Pros: VERY COMFORTABLE. When worn correctly, this is an amazingly balanced, comfortable carrier. It distributes the weight of the baby evenly across the hips, shoulders, and back, holding the baby very close to the mother. Truly hands-free, very secure feeling, and quite versatile. Washable and durable. Easy to use, but not instant, once you learn how to put it on. "Chiropractically friendly design", in that it does not put more weight on one side than the other.
Cons: Takes a few minutes to get into it. A bit complicated to learn. Cannot be worn without a child in it. Can be too hot during the summer because of the multiple wraps of the baby. (However, there are methods of wrapping with long lengths of fabric which would not be too hot, and could easily be used with the Baby Bundler ™).
None. This is what it is, very simple in design and elegant. Doesn't need any straps, buckles, or gadgets to make it work.
Field test: I used this for months when my daughter was small. I knew I'd turned the corner in parenting when I was able to nurse her in the Bundler ™ while grocery shopping when my daughter was 2 weeks old. No one knew what she was doing, as they could only see the outline of her shape against my front. I rarely used a stroller until my daughter got to be about 22 pounds (at 6 months old). I recommend this to any mom with back problems, as it and the Baby Wrap are the only ones which don't make my shoulders hurt with heavier kids.
Cost:39.00 (varies somewhat based on fabric.)

Front Packs and alternatives:

189 Dadson Row
Flin Flon, Manitoba, Canada R8A 0C8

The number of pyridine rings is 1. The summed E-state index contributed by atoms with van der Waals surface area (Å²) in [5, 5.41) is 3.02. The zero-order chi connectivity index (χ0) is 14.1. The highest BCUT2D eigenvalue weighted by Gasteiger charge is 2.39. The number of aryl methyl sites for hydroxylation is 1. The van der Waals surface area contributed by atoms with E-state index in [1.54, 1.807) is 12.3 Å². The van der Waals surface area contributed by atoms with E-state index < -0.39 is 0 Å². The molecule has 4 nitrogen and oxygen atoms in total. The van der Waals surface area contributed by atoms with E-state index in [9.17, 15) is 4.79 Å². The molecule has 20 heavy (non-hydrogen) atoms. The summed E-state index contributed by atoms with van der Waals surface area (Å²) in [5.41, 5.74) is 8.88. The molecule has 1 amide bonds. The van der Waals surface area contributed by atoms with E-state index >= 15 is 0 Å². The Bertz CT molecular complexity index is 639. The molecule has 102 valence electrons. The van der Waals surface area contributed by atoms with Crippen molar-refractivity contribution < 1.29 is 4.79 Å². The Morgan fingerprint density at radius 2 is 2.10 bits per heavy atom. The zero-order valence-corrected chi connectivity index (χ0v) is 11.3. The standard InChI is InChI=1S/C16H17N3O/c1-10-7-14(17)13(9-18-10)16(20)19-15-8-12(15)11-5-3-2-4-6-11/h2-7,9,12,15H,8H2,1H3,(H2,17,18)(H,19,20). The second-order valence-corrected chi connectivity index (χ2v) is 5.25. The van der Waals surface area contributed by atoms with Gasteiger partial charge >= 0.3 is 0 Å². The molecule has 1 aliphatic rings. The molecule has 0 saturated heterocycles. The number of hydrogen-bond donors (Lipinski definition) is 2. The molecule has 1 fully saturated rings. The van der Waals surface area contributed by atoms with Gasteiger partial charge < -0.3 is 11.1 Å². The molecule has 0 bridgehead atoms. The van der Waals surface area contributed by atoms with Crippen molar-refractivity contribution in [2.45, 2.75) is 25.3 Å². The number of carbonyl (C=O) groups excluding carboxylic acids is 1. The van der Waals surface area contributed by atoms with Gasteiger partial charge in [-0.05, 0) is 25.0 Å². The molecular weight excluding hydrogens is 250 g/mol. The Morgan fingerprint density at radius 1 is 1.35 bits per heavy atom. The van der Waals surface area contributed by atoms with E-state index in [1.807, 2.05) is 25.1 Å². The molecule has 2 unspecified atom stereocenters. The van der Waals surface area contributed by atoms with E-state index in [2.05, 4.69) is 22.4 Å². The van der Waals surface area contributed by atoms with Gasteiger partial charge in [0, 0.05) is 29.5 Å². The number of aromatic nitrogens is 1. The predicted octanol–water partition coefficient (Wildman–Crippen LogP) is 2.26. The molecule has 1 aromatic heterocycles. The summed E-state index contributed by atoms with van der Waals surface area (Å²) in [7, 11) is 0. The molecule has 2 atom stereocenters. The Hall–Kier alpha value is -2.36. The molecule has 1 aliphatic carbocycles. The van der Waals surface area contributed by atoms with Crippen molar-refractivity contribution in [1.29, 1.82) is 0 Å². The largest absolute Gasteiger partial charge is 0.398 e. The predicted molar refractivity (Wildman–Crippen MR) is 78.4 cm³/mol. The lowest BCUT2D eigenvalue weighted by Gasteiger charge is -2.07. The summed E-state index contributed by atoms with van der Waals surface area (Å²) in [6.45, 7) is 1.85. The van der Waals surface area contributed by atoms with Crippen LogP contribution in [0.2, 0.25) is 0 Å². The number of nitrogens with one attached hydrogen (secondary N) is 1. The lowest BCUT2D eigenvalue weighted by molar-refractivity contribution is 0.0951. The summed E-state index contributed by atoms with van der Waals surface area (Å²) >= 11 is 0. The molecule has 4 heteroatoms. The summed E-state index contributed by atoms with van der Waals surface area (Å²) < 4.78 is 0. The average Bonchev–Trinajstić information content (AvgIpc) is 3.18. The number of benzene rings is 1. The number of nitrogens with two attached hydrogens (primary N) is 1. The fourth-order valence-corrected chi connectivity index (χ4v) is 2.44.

800-665 3957

Baby Bjorn

Note: The Baby Bjorn works for many families reasonably well (although unnecessarily complicated) during baby's first few months. However, many babies quickly outgrow the Bjorn, and there are many cheaper, prettier, more comfortable and easy to use carriers out there. If you're trying to figure out what to start with, the Bjorn is not high on my list. And once you have a good sling or mei tai, you won't need the Bjorn. If you have a Bjorn and it becomes uncomfortable, don't give up on babywearing, start looking at other carriers. I strongly recommend the Asian-style of carrier, ranging from the delightfully simple Kozy carrier (see Yahoo group and for more information) to the highly "constructed" Ergo baby carrier. Both work through a larger age range.

Other Babywearing devices:
Fanny Pack/hip carriers:
These are mostly devices which help the parent carry a baby or toddler sitting on a hip without getting arm cramps. They generally redistribute the child's weight to either the shoulder or the hips, or both, similar to a sling in positioning, but much less bulky. Hip carriers and fanny packs are generally used only for babies who can sit up well, and can be used for kids up to about 35 pounds.